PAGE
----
This photo was taken from the bottom of Mt. Fuji looking towards the summit, featuring the Snapchat Geotag for Mt. Fuji.
Our feet in hiking boots on Mt. Fuji.
View of the side of the mountain and the top of the clouds.
Just a bonus photo of Annie and I flying.
Hiking Fujisan was a great experience and I learned a lot, from a little bit of Japanese to the culture of Japan. But, if you’re thinking of doing it yourself, beware to not get lavarock in your nose and ears.
Last week there was yet another Monday public holiday, Health and Sports Day. The holiday commemorates the opening of the 1964 Summer Olympics held in Tokyo, and exists to promote sports and an active lifestyle.
With the day off from school and work, we headed for Kamakura. Kamakura is a seaside Japanese city about 50 kilometres (31 miles) south-west of Tokyo; about 90 minutes by train.
Formerly the political center of medieval Japan, modern-day Kamakura is a prominent resort town with dozens of Buddhist Zen temples and Shinto shrines. With so many options, we started by visiting Tsurugaoka Hachimangū. Built in 1063, this shrine is commonly regarded as the most important Shinto shrine in the city and the geographical/cultural center of Kamakura.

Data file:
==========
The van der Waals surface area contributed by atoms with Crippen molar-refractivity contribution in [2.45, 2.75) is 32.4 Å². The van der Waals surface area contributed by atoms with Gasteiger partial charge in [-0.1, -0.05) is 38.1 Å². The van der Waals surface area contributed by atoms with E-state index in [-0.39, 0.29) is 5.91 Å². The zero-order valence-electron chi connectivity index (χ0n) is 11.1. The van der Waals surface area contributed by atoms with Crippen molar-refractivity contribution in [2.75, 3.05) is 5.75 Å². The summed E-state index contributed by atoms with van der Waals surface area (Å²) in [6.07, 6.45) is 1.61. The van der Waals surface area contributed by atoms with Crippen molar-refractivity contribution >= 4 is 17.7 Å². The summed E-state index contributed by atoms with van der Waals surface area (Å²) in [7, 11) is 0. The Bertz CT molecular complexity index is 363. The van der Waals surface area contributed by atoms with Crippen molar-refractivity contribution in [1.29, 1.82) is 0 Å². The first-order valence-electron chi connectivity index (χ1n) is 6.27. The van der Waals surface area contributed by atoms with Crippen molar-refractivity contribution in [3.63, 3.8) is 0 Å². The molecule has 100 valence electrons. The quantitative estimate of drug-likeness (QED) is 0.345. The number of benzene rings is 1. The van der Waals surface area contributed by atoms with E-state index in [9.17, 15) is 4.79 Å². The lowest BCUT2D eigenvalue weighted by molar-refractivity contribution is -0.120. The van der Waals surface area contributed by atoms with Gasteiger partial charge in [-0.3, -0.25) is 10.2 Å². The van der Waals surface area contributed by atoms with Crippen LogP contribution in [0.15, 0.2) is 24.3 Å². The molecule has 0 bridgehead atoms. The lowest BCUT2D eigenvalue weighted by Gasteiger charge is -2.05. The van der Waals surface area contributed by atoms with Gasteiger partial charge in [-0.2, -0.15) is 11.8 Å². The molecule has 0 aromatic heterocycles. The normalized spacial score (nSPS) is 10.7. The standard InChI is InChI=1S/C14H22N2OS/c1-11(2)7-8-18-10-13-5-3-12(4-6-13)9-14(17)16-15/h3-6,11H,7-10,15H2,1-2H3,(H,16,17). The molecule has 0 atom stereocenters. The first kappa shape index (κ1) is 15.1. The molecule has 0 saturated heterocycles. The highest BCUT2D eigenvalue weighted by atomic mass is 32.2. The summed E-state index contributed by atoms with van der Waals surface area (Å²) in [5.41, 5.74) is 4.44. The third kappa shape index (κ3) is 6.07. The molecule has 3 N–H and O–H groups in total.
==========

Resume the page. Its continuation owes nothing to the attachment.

Our next stop was Zeniarai Benzaiten Ugafuku Shrine. In spite of its small size, this Shinto shrine is the second most popular spot in Kanagawa prefecture (after Tsurugaoka Hachimangū). Its popularity comes from the belief that the waters of a spring in its cave are said to be able to multiply the money washed in it. So, of course, we had to give that a try!
Our last stop of the day was Kamakura’s most recognizable landmark, the Kotoku-in Temple. This temple’s Great Buddha bronze statue was completed in 1252 and stands roughly 13 meters high (43 feet). The bronze Buddha statue was preceded by a giant wooden Buddha, which was completed in 1243 after ten years of continuous labor; but, was damaged beyond repair during a storm in 1248.
Kamakura is simply a beautiful and historic city, with plenty of shopping, dining, and activity…a place that is near the top of the list of day-trips from Tokyo.